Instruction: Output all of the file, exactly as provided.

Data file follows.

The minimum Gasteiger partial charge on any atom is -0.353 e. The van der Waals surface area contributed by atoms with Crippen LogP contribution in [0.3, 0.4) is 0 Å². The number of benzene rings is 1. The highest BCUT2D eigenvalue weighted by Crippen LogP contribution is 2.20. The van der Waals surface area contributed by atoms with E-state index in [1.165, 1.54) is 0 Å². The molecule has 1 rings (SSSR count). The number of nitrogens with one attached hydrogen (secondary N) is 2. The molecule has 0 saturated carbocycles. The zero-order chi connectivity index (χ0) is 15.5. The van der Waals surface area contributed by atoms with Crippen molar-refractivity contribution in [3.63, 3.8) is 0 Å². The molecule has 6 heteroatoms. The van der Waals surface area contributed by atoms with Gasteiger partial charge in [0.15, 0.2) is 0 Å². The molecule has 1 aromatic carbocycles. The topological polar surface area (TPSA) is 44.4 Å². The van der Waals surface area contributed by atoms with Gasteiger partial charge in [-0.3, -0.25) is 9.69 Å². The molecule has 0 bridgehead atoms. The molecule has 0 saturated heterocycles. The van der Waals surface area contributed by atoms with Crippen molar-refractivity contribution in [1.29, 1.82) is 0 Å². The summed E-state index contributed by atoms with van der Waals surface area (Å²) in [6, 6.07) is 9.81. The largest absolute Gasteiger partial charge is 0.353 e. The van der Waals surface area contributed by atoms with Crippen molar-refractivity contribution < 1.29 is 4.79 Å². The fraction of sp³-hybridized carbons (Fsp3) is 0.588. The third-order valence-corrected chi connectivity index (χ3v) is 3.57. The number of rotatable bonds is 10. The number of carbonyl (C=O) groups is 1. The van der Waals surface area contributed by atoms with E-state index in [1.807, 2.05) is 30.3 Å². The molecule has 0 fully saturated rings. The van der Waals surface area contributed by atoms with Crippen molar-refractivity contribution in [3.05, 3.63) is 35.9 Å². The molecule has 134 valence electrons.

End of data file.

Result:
The minimum Gasteiger partial charge on any atom is -0.353 e. The van der Waals surface area contributed by atoms with Crippen LogP contribution in [0.3, 0.4) is 0 Å². The number of benzene rings is 1. The highest BCUT2D eigenvalue weighted by Crippen LogP contribution is 2.20. The van der Waals surface area contributed by atoms with E-state index in [1.165, 1.54) is 0 Å². The molecule has 1 rings (SSSR count). The number of nitrogens with one attached hydrogen (secondary N) is 2. The molecule has 0 saturated carbocycles. The zero-order chi connectivity index (χ0) is 15.5. The van der Waals surface area contributed by atoms with Crippen molar-refractivity contribution in [3.63, 3.8) is 0 Å². The molecule has 6 heteroatoms. The van der Waals surface area contributed by atoms with Gasteiger partial charge in [0.15, 0.2) is 0 Å². The molecule has 1 aromatic carbocycles. The topological polar surface area (TPSA) is 44.4 Å². The van der Waals surface area contributed by atoms with Gasteiger partial charge in [-0.3, -0.25) is 9.69 Å². The molecule has 0 bridgehead atoms. The molecule has 0 saturated heterocycles. The van der Waals surface area contributed by atoms with Crippen molar-refractivity contribution in [1.29, 1.82) is 0 Å². The summed E-state index contributed by atoms with van der Waals surface area (Å²) in [6, 6.07) is 9.81. The largest absolute Gasteiger partial charge is 0.353 e. The van der Waals surface area contributed by atoms with Crippen molar-refractivity contribution < 1.29 is 4.79 Å². The fraction of sp³-hybridized carbons (Fsp3) is 0.588. The third-order valence-corrected chi connectivity index (χ3v) is 3.57. The number of rotatable bonds is 10. The number of carbonyl (C=O) groups is 1. The van der Waals surface area contributed by atoms with E-state index in [1.807, 2.05) is 30.3 Å². The molecule has 0 fully saturated rings. The van der Waals surface area contributed by atoms with Crippen molar-refractivity contribution in [3.05, 3.63) is 35.9 Å². The molecule has 134 valence electrons.